Dr. Diane Merry
Thomas Jefferson University
Dr. Merry is a Professor in the Department of Biochemistry and Molecular Biology and Vice Chair, Faculty Development and Engagement at Thomas Jefferson University in Philadelphia. She is also a member of Jefferson’s Vickie & Jack Farber Institute for Neuroscience and Chair of its Scientific Advisory Board. Dr. Merry’s research uses novel cell and mouse models to understand the molecular pathogenesis of SBMA, first, by determining the role of AR structural and functional domains in DHT-dependent AR misfolding, aggregation, and toxicity and second, by determining pathogenic mechanisms through the identification of altered AR protein-protein interactions. These studies are designed to understand how motor neurons and muscle cells respond to the accumulation of misfolded AR protein and to identify therapeutic opportunities in SBMA. Dr. Merry organized and chaired the first-ever international SBMA research conference in 2021.
Dr. Pietro Fratta
University College, London (UCL)
Professor Pietro Fratta is an MRC senior clinical fellow and MNDA Lady Edith Wolfson fellow at the UCL Queen Square Institute of Neurology and honorary consultant neurologist at the National Hospital for Neurology and Neurosurgery in London, United Kingdom. His research focuses on molecular mechanisms and biomarkers of motor neuron disease (MND) and Kennedy’s disease, also known as spinal bulbar muscular atrophy (SBMA). His clinical activity is within the MND group at NHNN. He has a specific interest in MND genetics and Kennedy’s disease and runs an MND Genetics clinic and a Kennedy’s disease clinic, the only dedicated clinic to this disease in the UK. He obtained his PhD at the UCL Institute of Neurology working on models of motor neuron disease. He previously trained in Neurology with a focus on neuromuscular disorders, at the University of Milan and at the University of Southern California (USC)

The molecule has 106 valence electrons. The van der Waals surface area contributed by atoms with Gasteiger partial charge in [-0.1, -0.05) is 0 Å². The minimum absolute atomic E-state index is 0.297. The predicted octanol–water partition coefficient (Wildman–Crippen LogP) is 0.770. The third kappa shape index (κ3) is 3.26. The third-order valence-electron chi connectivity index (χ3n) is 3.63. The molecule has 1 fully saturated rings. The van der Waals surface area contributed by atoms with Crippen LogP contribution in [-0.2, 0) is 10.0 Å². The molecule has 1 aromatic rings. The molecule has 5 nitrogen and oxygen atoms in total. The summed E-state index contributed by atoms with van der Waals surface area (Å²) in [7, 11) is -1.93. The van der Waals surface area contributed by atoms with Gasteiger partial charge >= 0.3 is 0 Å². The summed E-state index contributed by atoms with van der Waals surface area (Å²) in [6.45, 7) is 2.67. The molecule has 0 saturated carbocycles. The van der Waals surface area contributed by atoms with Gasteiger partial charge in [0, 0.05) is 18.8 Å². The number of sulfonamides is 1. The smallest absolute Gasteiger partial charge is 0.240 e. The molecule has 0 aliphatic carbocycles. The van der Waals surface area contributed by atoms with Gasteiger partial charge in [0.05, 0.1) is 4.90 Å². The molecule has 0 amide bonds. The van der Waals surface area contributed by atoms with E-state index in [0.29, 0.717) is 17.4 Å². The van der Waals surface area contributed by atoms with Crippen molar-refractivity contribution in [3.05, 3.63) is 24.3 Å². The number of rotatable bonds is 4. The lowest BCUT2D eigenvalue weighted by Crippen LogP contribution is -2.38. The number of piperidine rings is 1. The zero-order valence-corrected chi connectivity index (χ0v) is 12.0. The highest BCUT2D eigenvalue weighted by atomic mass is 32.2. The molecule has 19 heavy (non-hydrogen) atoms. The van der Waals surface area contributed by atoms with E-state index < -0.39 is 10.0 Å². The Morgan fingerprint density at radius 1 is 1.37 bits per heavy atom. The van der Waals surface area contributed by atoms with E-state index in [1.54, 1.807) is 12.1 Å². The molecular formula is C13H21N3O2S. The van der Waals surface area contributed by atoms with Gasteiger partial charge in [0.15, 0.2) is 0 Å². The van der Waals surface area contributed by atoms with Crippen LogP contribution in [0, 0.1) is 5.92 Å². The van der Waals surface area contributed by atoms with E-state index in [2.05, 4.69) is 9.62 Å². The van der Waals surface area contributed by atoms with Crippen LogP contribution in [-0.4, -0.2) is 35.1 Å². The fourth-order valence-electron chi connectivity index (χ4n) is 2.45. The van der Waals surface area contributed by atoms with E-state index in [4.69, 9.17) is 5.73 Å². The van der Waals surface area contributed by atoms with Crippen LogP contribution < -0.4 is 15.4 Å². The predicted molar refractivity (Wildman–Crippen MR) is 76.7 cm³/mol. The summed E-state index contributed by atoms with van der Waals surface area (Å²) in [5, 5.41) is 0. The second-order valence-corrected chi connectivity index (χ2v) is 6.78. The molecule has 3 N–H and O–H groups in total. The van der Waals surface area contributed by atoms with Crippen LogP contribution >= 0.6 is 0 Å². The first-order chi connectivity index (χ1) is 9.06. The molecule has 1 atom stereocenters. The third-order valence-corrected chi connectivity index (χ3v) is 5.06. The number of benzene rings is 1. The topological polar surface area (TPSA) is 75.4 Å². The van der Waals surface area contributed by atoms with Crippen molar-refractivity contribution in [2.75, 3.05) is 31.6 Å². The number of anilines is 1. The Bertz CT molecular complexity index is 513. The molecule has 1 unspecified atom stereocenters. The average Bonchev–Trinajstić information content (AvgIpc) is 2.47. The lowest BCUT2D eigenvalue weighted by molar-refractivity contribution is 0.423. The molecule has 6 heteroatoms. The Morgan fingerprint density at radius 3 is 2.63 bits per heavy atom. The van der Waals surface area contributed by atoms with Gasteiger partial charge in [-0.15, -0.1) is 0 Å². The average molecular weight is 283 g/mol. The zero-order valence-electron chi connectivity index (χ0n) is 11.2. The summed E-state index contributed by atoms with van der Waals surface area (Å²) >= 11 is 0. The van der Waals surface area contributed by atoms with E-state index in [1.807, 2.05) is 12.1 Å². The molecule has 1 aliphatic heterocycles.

Dr. Charlotte Sumner
John Hopkins University School of Medicine
Dr. Sumner is a Professor of Neurology and Neuroscience at Johns Hopkins University School of Medicine. She received her B.A. from Princeton University and M.D. from the University of Pennsylvania. She completed internal medicine internship and neurology residency at the University of California San Francisco and further clinical and scientific fellowship training at Johns Hopkins and the National Institutes of Health (National Institute of Neurological Disorders and Stroke). Dr. Sumner cares for patients with genetically-mediated neuromuscular diseases and co-directs the Johns Hopkins Muscular Dystrophy Association Care Center, the Spinal Muscular Atrophy (SMA), and the Charcot-Marie-Tooth (CMT) clinics, which deliver multidisciplinary clinical care, engage in international natural history studies, and provide cutting edge therapeutics. Dr. Sumner’s laboratory research focuses on the genetic and cellular pathogenesis of motor neuron and peripheral nerve disorders with particular attention to identification of disease genes, characterization of molecular and cellular disease mechanisms, and preclinical development of therapeutics. Her work has been recognized by elected membership in the American Society of Clinical Investigators and the American Association of Physicians. She serves as an advisor to multiple SMA, CMT, and peripheral neuropathy nonprofit foundations, government, and private companies. She is the coeditor of the only comprehensive book on SMA: Spinal Muscular Atrophy Disease Mechanisms and Therapy.
Dr. Alexander McCampbell
ATP Life Science Ventures
Alexander McCampbell is a venture partner at ATP. A pharmaceutical scientist specializing in rare and neurodegenerative diseases, Alex worked at Biogen for nine years, most recently as a vice president building and leading a translational team of 25 people in neuromuscular and muscle research. He has advanced eight agents into the clinic with a range of modalities, including antibodies, small molecules, and antisense oligonucleotides, in disease areas including amyotrophic lateral sclerosis, Alzheimer’s disease, and spinal muscular atrophy (SMA). These efforts have resulted to date in one approved drug for SMA (Spinraza™) and multiple drug candidates in proof of concept or pivotal stage trials. Alex has also been integral in multiple business development deals as the scientific point person on strategic collaborations. He has more than 30 publications spanning nearly two decades and multiple patents, and he has participated on scientific advisory boards and NIH study sections. Alex received his PhD in neuroscience from the University of Pennsylvania and completed his post-doctoral training at Harvard Medical School.